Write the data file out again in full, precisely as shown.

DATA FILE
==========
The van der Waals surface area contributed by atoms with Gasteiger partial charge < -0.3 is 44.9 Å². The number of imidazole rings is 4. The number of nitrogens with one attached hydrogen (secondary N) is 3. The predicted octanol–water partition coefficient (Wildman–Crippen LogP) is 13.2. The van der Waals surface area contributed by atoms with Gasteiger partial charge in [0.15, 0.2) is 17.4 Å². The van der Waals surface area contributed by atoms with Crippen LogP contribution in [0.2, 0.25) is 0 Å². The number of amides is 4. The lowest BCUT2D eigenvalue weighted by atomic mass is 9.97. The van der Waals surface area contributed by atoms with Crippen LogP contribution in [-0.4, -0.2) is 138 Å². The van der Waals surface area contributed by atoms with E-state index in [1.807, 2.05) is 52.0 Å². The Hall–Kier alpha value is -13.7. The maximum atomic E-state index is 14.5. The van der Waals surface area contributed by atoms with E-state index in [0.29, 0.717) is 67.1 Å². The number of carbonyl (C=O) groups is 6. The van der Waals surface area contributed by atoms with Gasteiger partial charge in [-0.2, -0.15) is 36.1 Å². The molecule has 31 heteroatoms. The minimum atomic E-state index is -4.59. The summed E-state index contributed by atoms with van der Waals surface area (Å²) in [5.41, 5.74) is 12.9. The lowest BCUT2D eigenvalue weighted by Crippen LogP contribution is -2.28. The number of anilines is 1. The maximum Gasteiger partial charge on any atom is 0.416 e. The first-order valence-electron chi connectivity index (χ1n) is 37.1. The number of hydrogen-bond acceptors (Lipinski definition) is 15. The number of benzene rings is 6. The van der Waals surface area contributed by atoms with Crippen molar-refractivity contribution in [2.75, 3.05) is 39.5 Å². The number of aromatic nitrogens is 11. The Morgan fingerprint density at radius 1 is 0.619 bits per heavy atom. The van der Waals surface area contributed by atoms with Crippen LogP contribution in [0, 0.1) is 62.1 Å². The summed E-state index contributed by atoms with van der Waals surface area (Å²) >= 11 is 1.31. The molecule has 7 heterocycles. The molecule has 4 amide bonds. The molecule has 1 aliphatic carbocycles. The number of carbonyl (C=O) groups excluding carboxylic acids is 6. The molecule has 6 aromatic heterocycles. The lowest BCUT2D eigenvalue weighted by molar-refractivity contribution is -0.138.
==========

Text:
The van der Waals surface area contributed by atoms with Gasteiger partial charge < -0.3 is 44.9 Å². The number of imidazole rings is 4. The number of nitrogens with one attached hydrogen (secondary N) is 3. The predicted octanol–water partition coefficient (Wildman–Crippen LogP) is 13.2. The van der Waals surface area contributed by atoms with Gasteiger partial charge in [0.15, 0.2) is 17.4 Å². The van der Waals surface area contributed by atoms with Crippen LogP contribution in [0.2, 0.25) is 0 Å². The number of amides is 4. The lowest BCUT2D eigenvalue weighted by atomic mass is 9.97. The van der Waals surface area contributed by atoms with Crippen LogP contribution in [-0.4, -0.2) is 138 Å². The van der Waals surface area contributed by atoms with E-state index in [1.807, 2.05) is 52.0 Å². The Hall–Kier alpha value is -13.7. The maximum atomic E-state index is 14.5. The van der Waals surface area contributed by atoms with E-state index in [0.29, 0.717) is 67.1 Å². The number of carbonyl (C=O) groups is 6. The van der Waals surface area contributed by atoms with Gasteiger partial charge in [-0.2, -0.15) is 36.1 Å². The molecule has 31 heteroatoms. The minimum atomic E-state index is -4.59. The summed E-state index contributed by atoms with van der Waals surface area (Å²) in [5.41, 5.74) is 12.9. The lowest BCUT2D eigenvalue weighted by Crippen LogP contribution is -2.28. The number of anilines is 1. The maximum Gasteiger partial charge on any atom is 0.416 e. The first-order valence-electron chi connectivity index (χ1n) is 37.1. The number of hydrogen-bond acceptors (Lipinski definition) is 15. The number of benzene rings is 6. The van der Waals surface area contributed by atoms with Crippen molar-refractivity contribution in [2.75, 3.05) is 39.5 Å². The number of aromatic nitrogens is 11. The Morgan fingerprint density at radius 1 is 0.619 bits per heavy atom. The van der Waals surface area contributed by atoms with Crippen LogP contribution in [0, 0.1) is 62.1 Å². The summed E-state index contributed by atoms with van der Waals surface area (Å²) >= 11 is 1.31. The molecule has 7 heterocycles. The molecule has 4 amide bonds. The molecule has 1 aliphatic carbocycles. The number of carbonyl (C=O) groups excluding carboxylic acids is 6. The molecule has 6 aromatic heterocycles. The lowest BCUT2D eigenvalue weighted by molar-refractivity contribution is -0.138.